By Lisa M. Esquivel Long, firstname.lastname@example.org
Wednesday, December 28, 2016 8:14 AM
Brian K. McClintock, 52, co-owner of Gangsters Grille, died Sunday at Parkview Regional Medical Center.
McClintock, along with his wife, Donna, bought the bar with a location reputedly linked to a John Dillinger heist in Hudson. The native of Coldwater, Mich., bought the former Dillinger’s bar at 302 N. Main St. seven years ago after seeing it for sale on Craigslist, said his wife of 30 years, who was at the restaurant Tuesday.
Dillinger’s owners hadn’t accepted his offer at first but later called and took the price. Brian had visited Dillinger’s several times to see how business was and it wasn’t good. It needed a little revamping. “It had been a tired place,” Donna said. “...As soon as we were in here we were busy.”
“Brian came up with the name,” she said. The restaurant’s slogan is “Food this good should be criminal.”
Brian also created the menu. However, it was Donna who had the restaurant experience since she was 15, though she had been involved in trucking with her first husband. It was a bit of trial-and-error at first with learning “how many chicken strips are supposed to go on a plate.”
It wasn’t an easy road for the McClintocks. Donna’s mother was ill with cancer when Brian was diagnosed with chronic lymphocytic leukemia about seven years ago. Her mother died in December 2009 and a month later they started their business.
Brian wasn’t a man afraid of taking something on. He had been a pumper in the oilfields for his family business. He met Donna, when she was a 22-year-old widow with three small daughters. The two married in 1986 and had two more daughters. Daughter Ashley has been working as bartender at Gangsters Grille since May.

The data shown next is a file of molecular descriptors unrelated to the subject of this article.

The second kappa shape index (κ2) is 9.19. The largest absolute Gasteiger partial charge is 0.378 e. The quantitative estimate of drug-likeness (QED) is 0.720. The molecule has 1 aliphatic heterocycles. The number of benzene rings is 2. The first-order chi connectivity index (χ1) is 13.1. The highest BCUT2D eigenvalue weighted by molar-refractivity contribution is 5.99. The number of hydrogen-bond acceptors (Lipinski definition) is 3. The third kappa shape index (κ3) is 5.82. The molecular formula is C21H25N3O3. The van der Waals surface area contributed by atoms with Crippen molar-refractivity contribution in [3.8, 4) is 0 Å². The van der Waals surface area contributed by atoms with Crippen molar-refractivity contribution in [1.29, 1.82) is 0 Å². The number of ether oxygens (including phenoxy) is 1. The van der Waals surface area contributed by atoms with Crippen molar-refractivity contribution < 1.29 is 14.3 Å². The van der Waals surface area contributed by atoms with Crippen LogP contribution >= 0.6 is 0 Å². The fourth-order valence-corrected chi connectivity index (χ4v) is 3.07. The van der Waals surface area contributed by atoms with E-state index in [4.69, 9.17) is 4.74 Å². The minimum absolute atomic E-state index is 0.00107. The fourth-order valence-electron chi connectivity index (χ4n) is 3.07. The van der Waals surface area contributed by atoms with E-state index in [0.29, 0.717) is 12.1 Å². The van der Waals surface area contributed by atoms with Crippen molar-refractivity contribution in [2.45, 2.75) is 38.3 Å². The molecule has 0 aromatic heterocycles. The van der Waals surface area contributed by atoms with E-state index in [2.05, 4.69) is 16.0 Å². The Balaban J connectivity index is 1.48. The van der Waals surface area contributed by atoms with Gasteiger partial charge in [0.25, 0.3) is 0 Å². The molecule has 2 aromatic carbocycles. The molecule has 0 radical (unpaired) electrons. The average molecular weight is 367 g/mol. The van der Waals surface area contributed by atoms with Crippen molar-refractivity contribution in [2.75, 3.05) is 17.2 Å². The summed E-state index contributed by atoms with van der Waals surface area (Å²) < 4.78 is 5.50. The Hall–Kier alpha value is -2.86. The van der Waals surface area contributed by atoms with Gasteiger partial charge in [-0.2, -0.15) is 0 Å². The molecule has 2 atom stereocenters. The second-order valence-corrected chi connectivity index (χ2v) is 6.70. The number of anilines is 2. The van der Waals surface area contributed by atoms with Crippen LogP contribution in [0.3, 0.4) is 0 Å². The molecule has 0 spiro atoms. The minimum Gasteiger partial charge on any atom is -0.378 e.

The restaurant, which serves breakfast, daily lunch and dinner specials, pays homage to the 1933 heist legend that the Public Enemy No. 1 and members of his gang held up the former Farmers State Bank. The Dillinger connection draws patrons from across the country.
The original bank safe remains in the restaurant, which serves homemade dishes, one or two soups of the day and the Gangster Burger, a 10-ounce hamburger with ham, bacon, cheese, lettuce, tomato, barbecue sauce and two onion rings. One item isn’t listed on the menu – prime rib, which is served on the weekends.
A GoFundMe site was set up by their daughter Valarie Vaughn. The site, www.gofundme.com/help-for-brians-medical-expenses, will remain active to help pay for medical and funeral expenses.
The restaurant will be closed during services for McClintock, which will be held at 7 p.m. Thursday at Johnson Funeral Home, Hudson, with calling after 4 p.m. The restaurant will reopen at 10 a.m. Friday.